DISRUPTED MORPHOLOGY: Progress, Electricity, and Medicine in Toulouse-Lautrec

September 27, 2021 - 5:00pm to 6:00pm


Visiting Assistant Professor of Art History Kenyon College

About the Lecture

In the 19th century, artificial lighting and its effects became a central preoccupation for avant-garde chroniclers of modern spectacle. Lautrec’s stark lighting effects in his paintings are  difficult to ignore. Scholars have consequently engaged with his particular mode of illumination,  but never alongside his own medical encounter with electricity. After years of leg ailments, Lautrec received electrotherapy treatments, which contorted his  muscles in attempts to reduce intermittent paralysis, cramps, and stunted growth. Alexandra Courtois argues that the artist’s experience of electricity was much more visceral. Her  presentation contextualizes Lautrec’s large painting “At the Moulin Rouge,” as well as smaller oils  and print series, tracing moments of inconsistency, ambiguity, and the emergence of recurring pictorial strategies.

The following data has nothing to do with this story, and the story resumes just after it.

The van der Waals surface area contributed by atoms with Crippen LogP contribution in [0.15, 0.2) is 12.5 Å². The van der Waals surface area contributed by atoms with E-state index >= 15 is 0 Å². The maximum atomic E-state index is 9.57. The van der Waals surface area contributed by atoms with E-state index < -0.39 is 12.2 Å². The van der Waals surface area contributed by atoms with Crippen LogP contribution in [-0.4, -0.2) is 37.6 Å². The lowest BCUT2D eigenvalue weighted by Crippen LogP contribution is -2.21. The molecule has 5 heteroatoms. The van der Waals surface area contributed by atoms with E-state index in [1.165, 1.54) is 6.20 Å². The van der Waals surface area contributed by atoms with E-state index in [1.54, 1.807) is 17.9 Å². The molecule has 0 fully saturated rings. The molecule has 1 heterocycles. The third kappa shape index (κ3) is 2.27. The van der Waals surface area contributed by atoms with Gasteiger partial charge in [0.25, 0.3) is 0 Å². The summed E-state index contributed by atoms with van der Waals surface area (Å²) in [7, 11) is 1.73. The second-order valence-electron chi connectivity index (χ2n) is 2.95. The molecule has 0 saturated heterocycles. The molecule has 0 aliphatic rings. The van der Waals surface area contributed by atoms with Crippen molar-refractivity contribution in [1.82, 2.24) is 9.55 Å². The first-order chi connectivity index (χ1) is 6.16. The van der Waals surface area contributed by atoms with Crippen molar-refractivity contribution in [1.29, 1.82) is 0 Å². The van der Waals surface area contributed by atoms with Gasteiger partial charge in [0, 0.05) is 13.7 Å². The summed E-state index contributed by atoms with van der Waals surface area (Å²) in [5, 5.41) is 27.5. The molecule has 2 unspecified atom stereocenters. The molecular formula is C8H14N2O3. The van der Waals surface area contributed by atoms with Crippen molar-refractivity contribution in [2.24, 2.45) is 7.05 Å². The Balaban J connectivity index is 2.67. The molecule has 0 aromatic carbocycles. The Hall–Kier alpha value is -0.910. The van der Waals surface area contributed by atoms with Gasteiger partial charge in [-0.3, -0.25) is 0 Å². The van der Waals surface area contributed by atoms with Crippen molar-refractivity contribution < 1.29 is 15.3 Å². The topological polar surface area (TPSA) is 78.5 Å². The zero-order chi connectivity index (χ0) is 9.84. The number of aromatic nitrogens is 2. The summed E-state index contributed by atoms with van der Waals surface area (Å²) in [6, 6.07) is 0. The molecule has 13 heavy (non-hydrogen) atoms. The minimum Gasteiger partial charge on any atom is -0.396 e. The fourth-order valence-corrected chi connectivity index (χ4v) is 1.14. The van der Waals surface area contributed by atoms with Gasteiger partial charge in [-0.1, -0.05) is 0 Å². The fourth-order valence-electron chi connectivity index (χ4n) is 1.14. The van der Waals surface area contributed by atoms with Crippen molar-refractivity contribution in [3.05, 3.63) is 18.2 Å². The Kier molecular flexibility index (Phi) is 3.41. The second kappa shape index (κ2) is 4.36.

This lecture is presented in conjunction with Kaliane Ung’s course Ailing Bodies: Narratives of  Health and Illness.
Registration is required for this event. For the event flyer, please click here.